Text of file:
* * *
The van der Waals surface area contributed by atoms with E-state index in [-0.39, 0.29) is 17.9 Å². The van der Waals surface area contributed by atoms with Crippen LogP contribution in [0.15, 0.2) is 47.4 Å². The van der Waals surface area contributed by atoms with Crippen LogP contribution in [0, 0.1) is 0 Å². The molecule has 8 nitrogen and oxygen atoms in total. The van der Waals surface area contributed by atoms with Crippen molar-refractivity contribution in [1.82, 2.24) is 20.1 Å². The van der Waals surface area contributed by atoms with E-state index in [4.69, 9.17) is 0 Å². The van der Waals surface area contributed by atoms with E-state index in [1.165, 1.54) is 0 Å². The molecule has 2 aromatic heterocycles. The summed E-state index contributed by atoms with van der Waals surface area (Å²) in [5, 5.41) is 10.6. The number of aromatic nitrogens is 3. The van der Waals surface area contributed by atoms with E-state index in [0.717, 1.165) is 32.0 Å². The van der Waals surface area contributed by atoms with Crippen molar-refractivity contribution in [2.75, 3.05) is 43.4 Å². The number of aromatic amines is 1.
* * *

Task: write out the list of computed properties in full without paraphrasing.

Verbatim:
The van der Waals surface area contributed by atoms with E-state index in [-0.39, 0.29) is 17.9 Å². The van der Waals surface area contributed by atoms with Crippen LogP contribution in [0.15, 0.2) is 47.4 Å². The van der Waals surface area contributed by atoms with Crippen LogP contribution in [0, 0.1) is 0 Å². The molecule has 8 nitrogen and oxygen atoms in total. The van der Waals surface area contributed by atoms with Crippen molar-refractivity contribution in [1.82, 2.24) is 20.1 Å². The van der Waals surface area contributed by atoms with E-state index in [4.69, 9.17) is 0 Å². The van der Waals surface area contributed by atoms with E-state index in [1.165, 1.54) is 0 Å². The molecule has 2 aromatic heterocycles. The summed E-state index contributed by atoms with van der Waals surface area (Å²) in [5, 5.41) is 10.6. The number of aromatic nitrogens is 3. The van der Waals surface area contributed by atoms with E-state index in [0.717, 1.165) is 32.0 Å². The van der Waals surface area contributed by atoms with Crippen molar-refractivity contribution in [2.75, 3.05) is 43.4 Å². The number of aromatic amines is 1.